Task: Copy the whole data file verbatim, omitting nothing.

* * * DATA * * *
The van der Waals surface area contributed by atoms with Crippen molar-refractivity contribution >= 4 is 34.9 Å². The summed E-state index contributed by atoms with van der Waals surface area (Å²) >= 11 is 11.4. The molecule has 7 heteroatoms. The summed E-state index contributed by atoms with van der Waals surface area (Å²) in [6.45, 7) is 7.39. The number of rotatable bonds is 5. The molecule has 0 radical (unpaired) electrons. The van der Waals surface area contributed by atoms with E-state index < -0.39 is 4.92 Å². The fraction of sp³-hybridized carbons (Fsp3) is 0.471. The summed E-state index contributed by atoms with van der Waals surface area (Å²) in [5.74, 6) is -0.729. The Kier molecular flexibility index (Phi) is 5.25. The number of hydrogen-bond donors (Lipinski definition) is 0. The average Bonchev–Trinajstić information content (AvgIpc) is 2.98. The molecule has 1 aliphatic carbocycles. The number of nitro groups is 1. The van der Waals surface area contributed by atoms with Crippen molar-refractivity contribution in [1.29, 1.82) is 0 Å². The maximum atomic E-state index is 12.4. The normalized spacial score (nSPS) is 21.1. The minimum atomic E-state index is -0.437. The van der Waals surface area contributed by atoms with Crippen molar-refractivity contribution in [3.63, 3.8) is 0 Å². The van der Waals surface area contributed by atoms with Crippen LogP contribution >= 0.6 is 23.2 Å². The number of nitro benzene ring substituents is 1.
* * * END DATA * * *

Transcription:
The van der Waals surface area contributed by atoms with Crippen molar-refractivity contribution >= 4 is 34.9 Å². The summed E-state index contributed by atoms with van der Waals surface area (Å²) >= 11 is 11.4. The molecule has 7 heteroatoms. The summed E-state index contributed by atoms with van der Waals surface area (Å²) in [6.45, 7) is 7.39. The number of rotatable bonds is 5. The molecule has 0 radical (unpaired) electrons. The van der Waals surface area contributed by atoms with E-state index < -0.39 is 4.92 Å². The fraction of sp³-hybridized carbons (Fsp3) is 0.471. The summed E-state index contributed by atoms with van der Waals surface area (Å²) in [5.74, 6) is -0.729. The Kier molecular flexibility index (Phi) is 5.25. The number of hydrogen-bond donors (Lipinski definition) is 0. The average Bonchev–Trinajstić information content (AvgIpc) is 2.98. The molecule has 1 aliphatic carbocycles. The number of nitro groups is 1. The van der Waals surface area contributed by atoms with Crippen molar-refractivity contribution in [1.29, 1.82) is 0 Å². The maximum atomic E-state index is 12.4. The normalized spacial score (nSPS) is 21.1. The minimum atomic E-state index is -0.437. The van der Waals surface area contributed by atoms with Crippen molar-refractivity contribution in [3.63, 3.8) is 0 Å². The van der Waals surface area contributed by atoms with Crippen LogP contribution >= 0.6 is 23.2 Å². The number of nitro benzene ring substituents is 1.